Railway bridge death eight years ago was murder, police admit

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The Independent Online

Two shrivelled bunches of flowers mark the spot where Ian Lowery plunged to his death eight years ago. The 26-year-old fell from "Sugarloaf" bridge in Churchdown, a village near Gloucester, landing on a railway line where he was hit by a train.

Two shrivelled bunches of flowers mark the spot where Ian Lowery plunged to his death eight years ago. The 26-year-old fell from "Sugarloaf" bridge in Churchdown, a village near Gloucester, landing on a railway line where he was hit by a train.

His father, Rob, recalls his first reaction to his son's death. "Straight away I told the police, 'He's been murdered then.' My son was scared stiff of heights and would never have climbed on to the side of the bridge."

Officers from Gloucestershire Police, however, took a different view on discovering Mr Lowery's dismembered body scattered on the tracks just after midnight on 28 July 1996; they assumed it was an accident.

The body was quickly removed and trains were allowed to continue running without the area being properly searched. Clothes were returned to the family without being tested, and scuff marks found on the wall of the railway bridge were ignored. The failure to fully investigate the scene meant that the opportunity to gain forensic and witness evidence was lost. No pathologist was called to the scene and the subsequent post-mortem examination would later be criticised as "minimal" and "none challenging".

But despite an inquest verdict of misadventure, Mr Lowery's family did not believe his death was an accident.

Their suspicions have now been vindicated by an independent inquiry that has found the original police investigation to be seriously flawed. The death is now being treated as murder, but the police seem no nearer to finding a killer.

Mr Lowery's parents, Rob and Barbara, who still live in Churchdown, say they remember the day of their son's death as if it were yesterday. It was a Saturday night and their son had gone to the Hare and Hounds pub, and then on to a social club, but was keen to get home in time to watch Linford Christie run in the Atlanta Olympics.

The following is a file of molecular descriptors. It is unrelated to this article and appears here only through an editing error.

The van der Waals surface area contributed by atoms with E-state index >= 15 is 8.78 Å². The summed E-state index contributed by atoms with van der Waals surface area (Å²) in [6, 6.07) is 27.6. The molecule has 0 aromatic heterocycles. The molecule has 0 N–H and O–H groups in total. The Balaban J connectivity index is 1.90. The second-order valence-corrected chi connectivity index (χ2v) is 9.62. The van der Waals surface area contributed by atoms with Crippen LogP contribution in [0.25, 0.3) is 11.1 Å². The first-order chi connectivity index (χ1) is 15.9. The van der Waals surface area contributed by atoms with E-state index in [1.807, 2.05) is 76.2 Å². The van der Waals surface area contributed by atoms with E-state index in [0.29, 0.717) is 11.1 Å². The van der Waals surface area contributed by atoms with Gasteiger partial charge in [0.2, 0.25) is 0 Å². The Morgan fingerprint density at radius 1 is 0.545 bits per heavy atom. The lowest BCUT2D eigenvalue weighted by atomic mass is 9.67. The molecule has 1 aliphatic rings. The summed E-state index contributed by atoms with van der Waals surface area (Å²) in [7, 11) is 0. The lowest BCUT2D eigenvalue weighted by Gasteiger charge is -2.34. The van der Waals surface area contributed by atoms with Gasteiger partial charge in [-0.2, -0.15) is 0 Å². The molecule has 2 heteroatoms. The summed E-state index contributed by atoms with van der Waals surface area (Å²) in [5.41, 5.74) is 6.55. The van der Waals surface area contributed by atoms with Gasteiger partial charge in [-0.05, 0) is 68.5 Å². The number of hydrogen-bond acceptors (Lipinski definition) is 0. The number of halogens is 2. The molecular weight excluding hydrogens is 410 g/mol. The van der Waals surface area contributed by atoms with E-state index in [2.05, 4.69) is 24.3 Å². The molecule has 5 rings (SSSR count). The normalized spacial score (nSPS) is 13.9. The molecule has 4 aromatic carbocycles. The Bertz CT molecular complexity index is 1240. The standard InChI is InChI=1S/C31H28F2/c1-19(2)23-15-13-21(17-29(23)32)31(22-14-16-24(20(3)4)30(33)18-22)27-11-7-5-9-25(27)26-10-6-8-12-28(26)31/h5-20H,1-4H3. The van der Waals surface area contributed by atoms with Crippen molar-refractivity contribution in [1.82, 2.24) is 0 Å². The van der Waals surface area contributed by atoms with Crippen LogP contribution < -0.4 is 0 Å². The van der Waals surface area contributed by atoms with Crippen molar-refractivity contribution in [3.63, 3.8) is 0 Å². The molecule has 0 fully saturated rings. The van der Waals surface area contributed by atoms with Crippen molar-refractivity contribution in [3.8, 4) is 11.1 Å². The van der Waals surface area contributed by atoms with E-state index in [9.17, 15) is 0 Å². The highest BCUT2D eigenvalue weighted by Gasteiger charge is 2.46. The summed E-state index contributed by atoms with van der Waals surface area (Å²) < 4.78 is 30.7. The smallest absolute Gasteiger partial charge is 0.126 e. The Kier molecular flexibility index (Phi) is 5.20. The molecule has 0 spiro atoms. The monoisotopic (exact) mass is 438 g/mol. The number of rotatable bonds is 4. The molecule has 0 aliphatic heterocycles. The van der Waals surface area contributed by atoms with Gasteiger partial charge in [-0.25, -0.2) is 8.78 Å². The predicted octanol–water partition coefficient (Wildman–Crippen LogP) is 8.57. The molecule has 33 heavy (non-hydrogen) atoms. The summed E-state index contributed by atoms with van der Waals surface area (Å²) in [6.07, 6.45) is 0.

He left the club at about 11.30pm and began the 30-minute walk home.

About five minutes from home, he approached the road bridge that crossed the railway. Somehow, he toppled over the four-foot-high wall and fell 40 feet to the track. The driver and mate of an 85-ton maintenance engine on the Cheltenham to Gloucester line saw the motionless body, but although they slammed on the emergency brakes the train could not stop in time.

Mr Lowery's family could not accept the official version - that he had been drunk and had fallen while walking along the wall on the bridge.

His father said: "He was petrified of heights. He wouldn't even stand on a ladder to change a lightbulb; his legs used to shake. Whenever he crossed the bridge he used to walk in the road.

"The only thing we can think that happened is someone tried to rob him and he ended up being thrown over the bridge."

The family's suspicions were raised further by the disclosure that their son's wallet - along with the cash inside - and a ring he always wore were never recovered.

The case was re-examined by the police in 1998, but no arrests were made. The Lowery family complained in 2001 to the Police Complaints Authority, later replaced by the Independent Police Complaints Commission (IPCC) about the initial inquiry. A third investigation was launched, this time supervised by the PCA and West Mercia Constabulary. As part of the inquiry, Mr Lowery's body was exhumed and another post-mortem examination held.

Among the accounts that emerged during the new questioning was a report of a "man in black" leaning over the bridge at about the time of the death.

Two men were arrested in 2002, one on suspicion of murder, the other on suspicion of perverting the course of justice. Both were released without charge after the Crown Prosecution Service ruled there was insufficient evidence.

The IPCC announced last month that it had upheld complaints made by the dead man's family. Among its findings were that the 1996 investigation was "badly handled with officers failing to carry out a thorough and proper investigation and making a premature assumption of accidental death".

It also said the search of the death scene was "inadequate", and that possible clues, including contradictory witness evidence, were ignored.

Complaints against four officers were upheld, two of whom received a verbal ticking off while the others escaped punishment because they had since retired.

Gloucestershire Police have apologised to Mr Lowery's family and recorded the death as a murder. Mr and Mrs Lowery are now considering suing.